Who are the victims in The Dew Breaker? (Presentation)

In The Book of Miracles chapter we get Anne’s point of view and through that we learn a bit more about her view of Ka’s father and her feelings about being married to him. One major theme that I feel like came up in the first chapter was her father shifting from being a victim to becoming a victimizer. He’s introduced as a man who was in prison in Haiti and was treated harshly and thus gained his scare but we learn that he was actually one of the people who inflicted scars similar to that and death on many people. Continuing on with that theme, The Book of Miracles, gives the reader Anne’s point of view on this whole situation and how we personally deals with her husband having been a “dew breaker” and likens her guilt and shame to that of Emanuel Constant (who is a real person) and how he must have felt after doing what he did. Anne says “A long time ago, more than thirty years ago, in Haiti, your father worked in a prison, where he hurt many people. Now look at him. Look how calm he is. Look how patient he is.” The way in which we learn about the reality of Ka’s father is presented in such a way that he begs our compassion and even sympathy. The whole idea of who is the victim and who is the victimizer blurs just a bit. It’s typical to have sympathy for people who have been through traumatic events but to have a similar sympathy to someone who caused that traumatic event,  doesn’t allow the reader to so easily take sides.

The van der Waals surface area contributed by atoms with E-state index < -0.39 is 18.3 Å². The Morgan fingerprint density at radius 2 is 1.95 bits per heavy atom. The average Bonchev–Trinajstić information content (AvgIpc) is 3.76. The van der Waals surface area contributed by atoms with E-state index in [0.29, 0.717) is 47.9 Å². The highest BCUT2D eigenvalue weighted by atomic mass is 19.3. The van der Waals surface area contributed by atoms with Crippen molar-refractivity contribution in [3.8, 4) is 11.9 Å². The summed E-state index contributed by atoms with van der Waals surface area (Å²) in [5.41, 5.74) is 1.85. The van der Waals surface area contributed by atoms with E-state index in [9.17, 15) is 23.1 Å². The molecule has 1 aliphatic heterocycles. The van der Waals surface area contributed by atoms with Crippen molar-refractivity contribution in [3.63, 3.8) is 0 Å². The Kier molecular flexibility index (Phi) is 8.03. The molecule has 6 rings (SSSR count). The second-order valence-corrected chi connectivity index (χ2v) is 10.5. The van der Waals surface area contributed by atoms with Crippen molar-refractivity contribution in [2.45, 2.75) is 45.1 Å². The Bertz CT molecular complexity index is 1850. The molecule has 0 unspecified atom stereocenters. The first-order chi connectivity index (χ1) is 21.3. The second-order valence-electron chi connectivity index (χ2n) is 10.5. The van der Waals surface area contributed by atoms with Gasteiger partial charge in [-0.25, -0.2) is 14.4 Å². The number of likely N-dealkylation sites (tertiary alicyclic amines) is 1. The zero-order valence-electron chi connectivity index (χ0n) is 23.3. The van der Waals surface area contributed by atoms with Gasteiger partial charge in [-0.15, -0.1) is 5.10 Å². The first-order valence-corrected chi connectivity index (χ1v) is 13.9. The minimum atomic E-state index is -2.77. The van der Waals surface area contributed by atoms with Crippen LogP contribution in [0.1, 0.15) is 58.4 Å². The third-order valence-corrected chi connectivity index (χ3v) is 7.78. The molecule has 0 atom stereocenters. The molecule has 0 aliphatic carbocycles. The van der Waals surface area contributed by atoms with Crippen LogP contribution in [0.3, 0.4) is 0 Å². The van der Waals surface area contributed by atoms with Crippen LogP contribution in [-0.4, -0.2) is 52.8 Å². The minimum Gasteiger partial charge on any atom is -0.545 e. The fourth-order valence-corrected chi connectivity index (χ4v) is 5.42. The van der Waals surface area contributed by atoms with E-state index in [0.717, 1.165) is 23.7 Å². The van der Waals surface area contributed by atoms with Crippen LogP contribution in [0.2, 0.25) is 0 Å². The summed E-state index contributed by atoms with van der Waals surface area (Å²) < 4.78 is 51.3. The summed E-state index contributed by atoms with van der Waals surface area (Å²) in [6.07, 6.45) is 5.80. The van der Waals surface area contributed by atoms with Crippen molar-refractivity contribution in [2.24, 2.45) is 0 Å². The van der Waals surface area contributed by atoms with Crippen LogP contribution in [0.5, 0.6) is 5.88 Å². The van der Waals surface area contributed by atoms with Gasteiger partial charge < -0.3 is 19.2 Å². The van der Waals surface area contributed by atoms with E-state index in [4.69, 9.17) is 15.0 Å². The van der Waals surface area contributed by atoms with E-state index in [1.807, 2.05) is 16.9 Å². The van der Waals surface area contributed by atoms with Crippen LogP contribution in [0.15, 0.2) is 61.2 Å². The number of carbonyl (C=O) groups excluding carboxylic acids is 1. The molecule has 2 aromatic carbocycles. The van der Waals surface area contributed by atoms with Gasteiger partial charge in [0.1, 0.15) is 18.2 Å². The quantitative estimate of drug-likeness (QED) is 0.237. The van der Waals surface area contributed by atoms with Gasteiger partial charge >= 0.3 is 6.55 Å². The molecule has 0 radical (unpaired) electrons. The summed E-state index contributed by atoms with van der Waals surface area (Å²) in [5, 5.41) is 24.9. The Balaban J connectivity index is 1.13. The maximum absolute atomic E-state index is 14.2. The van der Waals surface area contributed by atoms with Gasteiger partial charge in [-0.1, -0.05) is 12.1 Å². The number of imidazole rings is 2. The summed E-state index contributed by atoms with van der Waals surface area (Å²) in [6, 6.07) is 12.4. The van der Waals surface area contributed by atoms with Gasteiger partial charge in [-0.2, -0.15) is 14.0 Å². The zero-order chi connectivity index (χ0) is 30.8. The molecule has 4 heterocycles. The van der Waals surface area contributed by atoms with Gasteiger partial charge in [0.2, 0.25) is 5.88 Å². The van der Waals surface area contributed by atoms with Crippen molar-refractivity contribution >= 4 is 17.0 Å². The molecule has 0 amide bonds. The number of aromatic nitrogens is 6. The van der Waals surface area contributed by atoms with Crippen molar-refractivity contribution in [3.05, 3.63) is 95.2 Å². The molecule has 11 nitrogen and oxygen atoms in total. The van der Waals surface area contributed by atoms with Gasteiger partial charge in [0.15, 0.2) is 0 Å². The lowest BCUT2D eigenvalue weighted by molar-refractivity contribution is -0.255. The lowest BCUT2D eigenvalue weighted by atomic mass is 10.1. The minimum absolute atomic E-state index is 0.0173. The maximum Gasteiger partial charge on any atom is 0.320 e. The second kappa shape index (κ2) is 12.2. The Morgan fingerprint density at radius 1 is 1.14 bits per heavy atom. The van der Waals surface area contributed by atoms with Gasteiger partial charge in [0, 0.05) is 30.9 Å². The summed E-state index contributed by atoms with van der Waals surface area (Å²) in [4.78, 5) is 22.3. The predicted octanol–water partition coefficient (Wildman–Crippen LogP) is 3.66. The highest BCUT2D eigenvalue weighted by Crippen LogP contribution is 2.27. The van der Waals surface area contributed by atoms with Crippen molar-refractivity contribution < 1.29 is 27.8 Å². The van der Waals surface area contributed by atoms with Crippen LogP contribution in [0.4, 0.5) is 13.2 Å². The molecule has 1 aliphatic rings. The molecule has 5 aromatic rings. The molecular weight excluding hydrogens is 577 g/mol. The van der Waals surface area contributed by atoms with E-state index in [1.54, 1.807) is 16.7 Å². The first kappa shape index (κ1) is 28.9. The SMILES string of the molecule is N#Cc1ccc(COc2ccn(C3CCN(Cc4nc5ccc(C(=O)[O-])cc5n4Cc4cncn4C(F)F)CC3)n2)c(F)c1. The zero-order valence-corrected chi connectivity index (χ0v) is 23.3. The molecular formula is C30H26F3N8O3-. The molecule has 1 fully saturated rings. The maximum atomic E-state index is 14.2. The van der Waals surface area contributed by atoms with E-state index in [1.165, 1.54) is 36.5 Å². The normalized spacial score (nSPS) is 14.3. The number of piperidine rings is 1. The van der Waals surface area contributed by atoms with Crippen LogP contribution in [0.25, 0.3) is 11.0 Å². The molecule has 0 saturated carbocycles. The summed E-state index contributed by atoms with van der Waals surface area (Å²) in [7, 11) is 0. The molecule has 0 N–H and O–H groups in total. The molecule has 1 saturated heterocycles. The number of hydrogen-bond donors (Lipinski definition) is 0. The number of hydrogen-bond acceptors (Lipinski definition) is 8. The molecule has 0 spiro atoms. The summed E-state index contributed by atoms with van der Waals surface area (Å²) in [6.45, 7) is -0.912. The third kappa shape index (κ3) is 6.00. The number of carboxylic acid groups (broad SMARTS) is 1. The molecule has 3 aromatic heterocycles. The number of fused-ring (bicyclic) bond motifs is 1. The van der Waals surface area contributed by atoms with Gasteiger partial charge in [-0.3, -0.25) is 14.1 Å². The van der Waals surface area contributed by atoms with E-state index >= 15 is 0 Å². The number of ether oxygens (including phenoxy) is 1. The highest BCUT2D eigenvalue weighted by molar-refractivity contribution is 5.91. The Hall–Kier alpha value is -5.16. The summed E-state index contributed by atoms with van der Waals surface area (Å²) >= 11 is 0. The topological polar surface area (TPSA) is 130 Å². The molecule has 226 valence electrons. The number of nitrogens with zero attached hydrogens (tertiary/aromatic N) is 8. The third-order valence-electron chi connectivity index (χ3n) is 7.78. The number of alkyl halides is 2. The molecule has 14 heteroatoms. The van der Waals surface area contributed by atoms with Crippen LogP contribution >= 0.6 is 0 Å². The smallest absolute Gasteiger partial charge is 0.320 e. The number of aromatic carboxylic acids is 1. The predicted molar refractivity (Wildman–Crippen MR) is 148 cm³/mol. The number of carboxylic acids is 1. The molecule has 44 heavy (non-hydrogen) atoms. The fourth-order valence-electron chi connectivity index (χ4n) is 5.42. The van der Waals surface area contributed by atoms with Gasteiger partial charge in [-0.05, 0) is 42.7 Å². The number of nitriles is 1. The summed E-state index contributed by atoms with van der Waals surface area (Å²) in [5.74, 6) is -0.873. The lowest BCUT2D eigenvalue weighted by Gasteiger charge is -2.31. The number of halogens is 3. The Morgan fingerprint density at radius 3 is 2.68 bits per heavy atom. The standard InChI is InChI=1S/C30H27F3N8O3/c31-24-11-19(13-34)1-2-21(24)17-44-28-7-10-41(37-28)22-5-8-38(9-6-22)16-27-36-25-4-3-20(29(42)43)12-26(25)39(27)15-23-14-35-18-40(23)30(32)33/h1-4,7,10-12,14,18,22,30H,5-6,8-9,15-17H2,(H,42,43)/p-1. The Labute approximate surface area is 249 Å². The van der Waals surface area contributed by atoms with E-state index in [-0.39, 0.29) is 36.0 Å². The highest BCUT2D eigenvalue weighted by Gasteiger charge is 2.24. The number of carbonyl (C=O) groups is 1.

We get a similar picture in the chapter Night Talkers. In this chapter the reader is taken into Dany’s perspective as he goes home to Haiti to inquire from his aunt if Ka’s father is really the man who killed his family and caused her (his aunt) to go blind. Dany tells us about his going back and forth over whether or not he is going to kill Ka’s father, but it’s fact that he could have the wrong man that stops him because he doesn’t want his wife to be widowed and the child an orphan. Dany doesn’t know what the reader knows, but ultimately it’s this personification of Ka’s father that stops him. Which makes the reader wonder, even if he found out if he found out that Ka’s father killed his family, would he enact revenge?  And this whole idea of the victim and victimizer is also illustrated very clearly through his relationship with Claude. Claude, who is a murder, is put on the same level with Dany, who is a victim, when Dany says that they are both “night talkers.” Although there situations are different (and Claude may serve as some kind of foil to Dany) both teeter the line of one on hand being a victim and on the other be (or with Dany desiring to be) a victimizer.


Q: What does Danticat want message is Danticat trying to get across by smearing this line?


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